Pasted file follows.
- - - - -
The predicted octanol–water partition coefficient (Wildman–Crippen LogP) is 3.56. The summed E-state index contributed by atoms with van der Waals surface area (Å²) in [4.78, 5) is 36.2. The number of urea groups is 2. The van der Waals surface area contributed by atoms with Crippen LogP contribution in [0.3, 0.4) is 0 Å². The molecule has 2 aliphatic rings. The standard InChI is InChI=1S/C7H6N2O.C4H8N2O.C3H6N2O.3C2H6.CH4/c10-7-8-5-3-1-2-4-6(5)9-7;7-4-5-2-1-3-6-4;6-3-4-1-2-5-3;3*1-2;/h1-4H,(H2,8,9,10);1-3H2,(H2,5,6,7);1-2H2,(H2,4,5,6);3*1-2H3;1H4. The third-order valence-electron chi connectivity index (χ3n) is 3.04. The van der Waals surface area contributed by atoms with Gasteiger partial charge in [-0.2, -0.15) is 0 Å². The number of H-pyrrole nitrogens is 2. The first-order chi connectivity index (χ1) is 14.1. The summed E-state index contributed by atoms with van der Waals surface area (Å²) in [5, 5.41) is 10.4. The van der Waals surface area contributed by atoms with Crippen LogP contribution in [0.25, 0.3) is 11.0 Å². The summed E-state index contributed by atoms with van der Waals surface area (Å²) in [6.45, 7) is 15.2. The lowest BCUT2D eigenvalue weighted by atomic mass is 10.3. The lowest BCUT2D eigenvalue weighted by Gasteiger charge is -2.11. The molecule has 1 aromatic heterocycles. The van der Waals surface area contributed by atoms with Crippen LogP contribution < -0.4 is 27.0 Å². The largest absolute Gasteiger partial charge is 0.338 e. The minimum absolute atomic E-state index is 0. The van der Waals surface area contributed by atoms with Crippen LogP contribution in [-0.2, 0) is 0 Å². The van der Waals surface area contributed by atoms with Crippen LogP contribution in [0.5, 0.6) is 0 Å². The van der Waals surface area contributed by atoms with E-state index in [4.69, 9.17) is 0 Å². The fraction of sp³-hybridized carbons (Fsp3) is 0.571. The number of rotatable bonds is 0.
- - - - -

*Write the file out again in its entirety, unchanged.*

The predicted octanol–water partition coefficient (Wildman–Crippen LogP) is 3.56. The summed E-state index contributed by atoms with van der Waals surface area (Å²) in [4.78, 5) is 36.2. The number of urea groups is 2. The van der Waals surface area contributed by atoms with Crippen LogP contribution in [0.3, 0.4) is 0 Å². The molecule has 2 aliphatic rings. The standard InChI is InChI=1S/C7H6N2O.C4H8N2O.C3H6N2O.3C2H6.CH4/c10-7-8-5-3-1-2-4-6(5)9-7;7-4-5-2-1-3-6-4;6-3-4-1-2-5-3;3*1-2;/h1-4H,(H2,8,9,10);1-3H2,(H2,5,6,7);1-2H2,(H2,4,5,6);3*1-2H3;1H4. The third-order valence-electron chi connectivity index (χ3n) is 3.04. The van der Waals surface area contributed by atoms with Gasteiger partial charge in [-0.2, -0.15) is 0 Å². The number of H-pyrrole nitrogens is 2. The first-order chi connectivity index (χ1) is 14.1. The summed E-state index contributed by atoms with van der Waals surface area (Å²) in [5, 5.41) is 10.4. The van der Waals surface area contributed by atoms with Crippen LogP contribution in [0.25, 0.3) is 11.0 Å². The summed E-state index contributed by atoms with van der Waals surface area (Å²) in [6.45, 7) is 15.2. The lowest BCUT2D eigenvalue weighted by atomic mass is 10.3. The lowest BCUT2D eigenvalue weighted by Gasteiger charge is -2.11. The molecule has 1 aromatic heterocycles. The van der Waals surface area contributed by atoms with Crippen LogP contribution < -0.4 is 27.0 Å². The largest absolute Gasteiger partial charge is 0.338 e. The minimum absolute atomic E-state index is 0. The van der Waals surface area contributed by atoms with Crippen LogP contribution in [-0.2, 0) is 0 Å². The van der Waals surface area contributed by atoms with Crippen LogP contribution in [0.5, 0.6) is 0 Å². The van der Waals surface area contributed by atoms with E-state index in [4.69, 9.17) is 0 Å². The fraction of sp³-hybridized carbons (Fsp3) is 0.571. The number of rotatable bonds is 0.